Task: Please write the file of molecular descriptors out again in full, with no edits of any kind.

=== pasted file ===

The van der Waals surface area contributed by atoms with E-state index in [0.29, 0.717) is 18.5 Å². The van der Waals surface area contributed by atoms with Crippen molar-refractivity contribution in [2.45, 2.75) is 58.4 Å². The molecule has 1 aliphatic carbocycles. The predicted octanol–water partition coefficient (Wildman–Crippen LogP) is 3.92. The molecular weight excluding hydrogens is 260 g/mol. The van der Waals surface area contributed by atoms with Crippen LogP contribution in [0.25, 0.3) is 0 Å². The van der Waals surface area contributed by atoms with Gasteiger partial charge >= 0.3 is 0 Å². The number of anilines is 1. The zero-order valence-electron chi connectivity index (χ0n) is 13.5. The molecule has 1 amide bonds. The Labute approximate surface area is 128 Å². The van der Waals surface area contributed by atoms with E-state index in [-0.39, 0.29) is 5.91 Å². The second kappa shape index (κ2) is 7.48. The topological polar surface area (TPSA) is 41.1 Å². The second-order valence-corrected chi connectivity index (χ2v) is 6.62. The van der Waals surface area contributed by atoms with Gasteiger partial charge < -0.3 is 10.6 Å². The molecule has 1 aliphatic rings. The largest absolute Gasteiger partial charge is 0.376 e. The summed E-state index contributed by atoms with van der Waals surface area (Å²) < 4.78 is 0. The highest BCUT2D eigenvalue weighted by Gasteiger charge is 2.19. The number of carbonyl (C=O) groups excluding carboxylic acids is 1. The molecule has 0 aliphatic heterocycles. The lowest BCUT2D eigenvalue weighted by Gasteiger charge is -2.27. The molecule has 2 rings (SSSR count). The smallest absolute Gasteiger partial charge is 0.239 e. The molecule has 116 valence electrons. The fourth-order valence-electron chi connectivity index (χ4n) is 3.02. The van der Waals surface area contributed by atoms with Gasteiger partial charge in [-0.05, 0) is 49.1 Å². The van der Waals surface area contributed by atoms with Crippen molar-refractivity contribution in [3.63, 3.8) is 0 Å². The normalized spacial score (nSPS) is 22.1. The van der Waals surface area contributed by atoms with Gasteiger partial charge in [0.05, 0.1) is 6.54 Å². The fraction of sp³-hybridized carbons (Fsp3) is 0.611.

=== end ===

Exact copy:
The van der Waals surface area contributed by atoms with E-state index in [0.29, 0.717) is 18.5 Å². The van der Waals surface area contributed by atoms with Crippen molar-refractivity contribution in [2.45, 2.75) is 58.4 Å². The molecule has 1 aliphatic carbocycles. The predicted octanol–water partition coefficient (Wildman–Crippen LogP) is 3.92. The molecular weight excluding hydrogens is 260 g/mol. The van der Waals surface area contributed by atoms with Crippen LogP contribution in [0.25, 0.3) is 0 Å². The van der Waals surface area contributed by atoms with Gasteiger partial charge >= 0.3 is 0 Å². The number of anilines is 1. The zero-order valence-electron chi connectivity index (χ0n) is 13.5. The molecule has 1 amide bonds. The Labute approximate surface area is 128 Å². The van der Waals surface area contributed by atoms with E-state index in [-0.39, 0.29) is 5.91 Å². The second kappa shape index (κ2) is 7.48. The topological polar surface area (TPSA) is 41.1 Å². The second-order valence-corrected chi connectivity index (χ2v) is 6.62. The van der Waals surface area contributed by atoms with Gasteiger partial charge < -0.3 is 10.6 Å². The molecule has 1 aliphatic rings. The largest absolute Gasteiger partial charge is 0.376 e. The summed E-state index contributed by atoms with van der Waals surface area (Å²) < 4.78 is 0. The highest BCUT2D eigenvalue weighted by Gasteiger charge is 2.19. The number of carbonyl (C=O) groups excluding carboxylic acids is 1. The molecule has 0 aliphatic heterocycles. The lowest BCUT2D eigenvalue weighted by Gasteiger charge is -2.27. The molecule has 2 rings (SSSR count). The smallest absolute Gasteiger partial charge is 0.239 e. The molecule has 116 valence electrons. The fourth-order valence-electron chi connectivity index (χ4n) is 3.02. The van der Waals surface area contributed by atoms with Gasteiger partial charge in [-0.05, 0) is 49.1 Å². The van der Waals surface area contributed by atoms with Crippen molar-refractivity contribution in [3.63, 3.8) is 0 Å². The normalized spacial score (nSPS) is 22.1. The van der Waals surface area contributed by atoms with Gasteiger partial charge in [0.05, 0.1) is 6.54 Å². The fraction of sp³-hybridized carbons (Fsp3) is 0.611.